Portal participation (45%)
A NTU Cool class portal is created for you to gain first-hand experience in participating online "communities of practice".
You will be able to download lecture powerpoint files, readings, online resources, and  post your comments on the class materials, as well as give feedbacks to your peers using this portal.
This portion of your grade will be determined by you engagement in the class portal, judged by the instructor and your peers by the likings received by your peers. 
a. Each student is required to post comments on talks by the two invited guest speakers.
b. On the 3rd week of the class, you are to decide which of the three readings you are to comment on and inform the classs your choices no later than the third week of the semester.
c. You are also to comment on at least two TEDtalks we will be watching during the class throughout the semester.
In your posting, try to comment on what you have learned, what you do not understand, and what interests you most. The postings should be no shorter than two paragraphs.
b. Besides the post your comments, you are also encouraged to give feedback to others' postings, which includes commenting and "liking" through the portal. Extra credits will be given for giving peer feedback.

B.    Group projects

Students will be assigned into groups of 3 to 4 to conduct two team projects (see below for details). For each team project, besides the overall group report, each member should prepare a personal report (no more than a page) explaining your contributions and what you have learned from the assignments.

1. Domain visualization project (15%)
Each group will prepare a co-word network visualization for a knowledge domain to give a bird-eye view of a research topic/knowledge domain.
1.1. First conduct
an interview with a researcher/graduate student (preferrablly in sciences, engineering and bio-medical fields) on the topic s/he is working on. Conduct a literature search using the query terms provided by your interviewee in Web of Science.
1.2. Perform vocabulary control of the author assigned keywords present in the search results.
1.3. Input the data into VosViewer, a bibliometric visualization tool, to produce a visualization of the main research areas in the knowledge domains.
1.4 Present the visualization to your interviewee, ask her/him to help label the major research topics resulted from modularity analysis.   

2. Knowledge audit project (40%)
For this project, each group will conduct a knowledge audit for an organization (loosely defined here, it can be an unit or a team created to perform a certain set of functions or tackle specific problems. An ideal size of the organziation to be interviewed is about 10 to 50 people).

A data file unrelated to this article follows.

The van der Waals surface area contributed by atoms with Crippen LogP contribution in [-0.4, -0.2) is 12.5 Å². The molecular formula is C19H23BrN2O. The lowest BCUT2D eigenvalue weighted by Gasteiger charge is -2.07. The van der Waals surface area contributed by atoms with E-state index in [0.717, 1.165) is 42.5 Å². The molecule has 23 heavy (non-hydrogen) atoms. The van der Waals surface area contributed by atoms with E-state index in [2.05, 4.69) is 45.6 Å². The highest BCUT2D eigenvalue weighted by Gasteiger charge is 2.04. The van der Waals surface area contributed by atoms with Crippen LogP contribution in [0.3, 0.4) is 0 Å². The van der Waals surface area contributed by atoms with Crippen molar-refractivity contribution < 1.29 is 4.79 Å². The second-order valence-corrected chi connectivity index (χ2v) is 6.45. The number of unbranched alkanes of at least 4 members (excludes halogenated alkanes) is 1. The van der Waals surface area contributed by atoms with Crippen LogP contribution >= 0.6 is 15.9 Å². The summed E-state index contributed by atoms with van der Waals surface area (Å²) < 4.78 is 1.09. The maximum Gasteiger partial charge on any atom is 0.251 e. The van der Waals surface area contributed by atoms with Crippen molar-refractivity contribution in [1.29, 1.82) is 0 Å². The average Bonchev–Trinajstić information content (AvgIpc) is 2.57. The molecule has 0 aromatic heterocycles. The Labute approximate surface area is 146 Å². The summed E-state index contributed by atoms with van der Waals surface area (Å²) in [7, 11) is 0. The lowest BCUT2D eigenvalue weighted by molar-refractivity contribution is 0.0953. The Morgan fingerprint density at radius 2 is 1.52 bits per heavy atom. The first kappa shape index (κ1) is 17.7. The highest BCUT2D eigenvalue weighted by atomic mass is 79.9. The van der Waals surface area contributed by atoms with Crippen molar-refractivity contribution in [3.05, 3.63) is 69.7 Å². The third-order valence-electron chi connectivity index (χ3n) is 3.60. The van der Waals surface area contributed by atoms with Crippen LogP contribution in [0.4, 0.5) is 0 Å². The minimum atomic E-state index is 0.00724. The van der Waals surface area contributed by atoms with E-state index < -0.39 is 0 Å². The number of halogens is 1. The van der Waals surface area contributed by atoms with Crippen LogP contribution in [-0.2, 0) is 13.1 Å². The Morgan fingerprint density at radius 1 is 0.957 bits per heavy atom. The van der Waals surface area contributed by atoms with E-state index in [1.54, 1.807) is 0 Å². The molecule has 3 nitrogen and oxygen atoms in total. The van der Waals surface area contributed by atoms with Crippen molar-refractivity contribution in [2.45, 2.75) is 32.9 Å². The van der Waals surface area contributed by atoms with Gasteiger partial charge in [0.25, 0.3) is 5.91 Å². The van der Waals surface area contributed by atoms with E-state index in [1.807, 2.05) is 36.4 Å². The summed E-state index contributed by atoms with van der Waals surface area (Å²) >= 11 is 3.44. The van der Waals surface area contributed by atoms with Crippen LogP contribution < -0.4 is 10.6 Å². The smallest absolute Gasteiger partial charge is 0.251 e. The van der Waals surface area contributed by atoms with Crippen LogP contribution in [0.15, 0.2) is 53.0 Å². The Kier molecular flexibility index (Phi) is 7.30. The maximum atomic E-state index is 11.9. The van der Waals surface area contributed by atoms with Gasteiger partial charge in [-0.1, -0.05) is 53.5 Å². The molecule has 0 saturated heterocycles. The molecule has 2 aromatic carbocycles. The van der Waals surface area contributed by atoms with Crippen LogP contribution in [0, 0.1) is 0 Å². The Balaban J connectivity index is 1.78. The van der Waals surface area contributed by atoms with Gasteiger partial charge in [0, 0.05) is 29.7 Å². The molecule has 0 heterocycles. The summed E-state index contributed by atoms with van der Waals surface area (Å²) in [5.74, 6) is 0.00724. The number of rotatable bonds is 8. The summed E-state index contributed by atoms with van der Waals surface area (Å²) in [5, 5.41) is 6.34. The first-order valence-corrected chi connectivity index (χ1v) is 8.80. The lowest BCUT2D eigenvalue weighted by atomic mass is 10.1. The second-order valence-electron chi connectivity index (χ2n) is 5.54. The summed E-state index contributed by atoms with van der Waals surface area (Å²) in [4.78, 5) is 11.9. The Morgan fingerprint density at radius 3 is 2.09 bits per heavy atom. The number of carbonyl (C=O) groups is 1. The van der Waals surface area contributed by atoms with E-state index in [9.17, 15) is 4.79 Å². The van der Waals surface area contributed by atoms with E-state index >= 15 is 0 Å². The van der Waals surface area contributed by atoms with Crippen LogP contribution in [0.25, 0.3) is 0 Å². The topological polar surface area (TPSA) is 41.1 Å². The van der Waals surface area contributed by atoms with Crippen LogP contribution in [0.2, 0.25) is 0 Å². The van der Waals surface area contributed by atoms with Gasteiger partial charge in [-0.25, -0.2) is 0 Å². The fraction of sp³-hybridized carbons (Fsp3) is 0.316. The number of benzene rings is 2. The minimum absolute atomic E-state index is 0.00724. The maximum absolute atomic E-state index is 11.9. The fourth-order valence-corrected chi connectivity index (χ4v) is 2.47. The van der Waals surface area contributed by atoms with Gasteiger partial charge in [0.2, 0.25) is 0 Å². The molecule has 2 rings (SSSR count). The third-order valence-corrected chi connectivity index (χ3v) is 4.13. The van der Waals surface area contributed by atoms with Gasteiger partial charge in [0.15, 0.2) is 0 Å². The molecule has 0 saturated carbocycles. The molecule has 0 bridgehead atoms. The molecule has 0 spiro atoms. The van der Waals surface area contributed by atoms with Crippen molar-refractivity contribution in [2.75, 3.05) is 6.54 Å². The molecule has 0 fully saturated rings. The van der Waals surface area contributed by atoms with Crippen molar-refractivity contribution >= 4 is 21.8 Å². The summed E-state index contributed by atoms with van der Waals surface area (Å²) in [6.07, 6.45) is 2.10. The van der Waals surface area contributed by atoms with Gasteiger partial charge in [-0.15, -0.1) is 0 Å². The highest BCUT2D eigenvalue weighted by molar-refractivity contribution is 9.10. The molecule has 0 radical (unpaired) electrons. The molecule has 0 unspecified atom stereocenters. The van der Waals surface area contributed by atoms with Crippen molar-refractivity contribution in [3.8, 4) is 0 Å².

To complete the project, follow the following steps:   
2.1.  What's the organization's
task and information environments (1-3 pages)
Provide the institutional context within which the organization/unit operates.
What are the objectives of the organization?
What is the nature of its tasks and information environment? (e.g. in terms of complexity, change of pace uncertainty, mutual dependence...etc. See Ch. 13 in 林東清)
Draw a concpet map to represent the tasks involved and knowledge required in the organization.
2.2. What kinds of knowledge is needed to achieve its objectives?  (2-3 pages)
Identify the locations
where the knowledge resides in the unit (See, for example, Wasko & Faraj, 2000), which might include documents, expertise, and organizational practices.
Apply the spiral of knowledge theory by Takeuchi & Nonaka (1995), see if you could elicit one or two stories or anecdotes that demonstrate the dynamics between implicit and explicit knowledge within the unit. You might also want to present this part of your finding with a concept map.
2.3. Through what channels are the knowledge acquired and shared? (1-2 pages)
The use of ICT, face-to-face communication, social network etc.
To trace the knowledge flow, you are encouraged to
conduct a social network analysis of the informal network of knowledge sharing within the organization.  
2.4. Conduct a "hot-spots" survey, produce hot spot probability that assess the innovative capacity of the organization. (1-2 pages)  

2.5. Make recommendation to KM activities (1-2 pages)   
Identify the specific KM strategies that are currently in use, comment on their strengths and weaknesses. Specifically, report the role of IT plays in KM.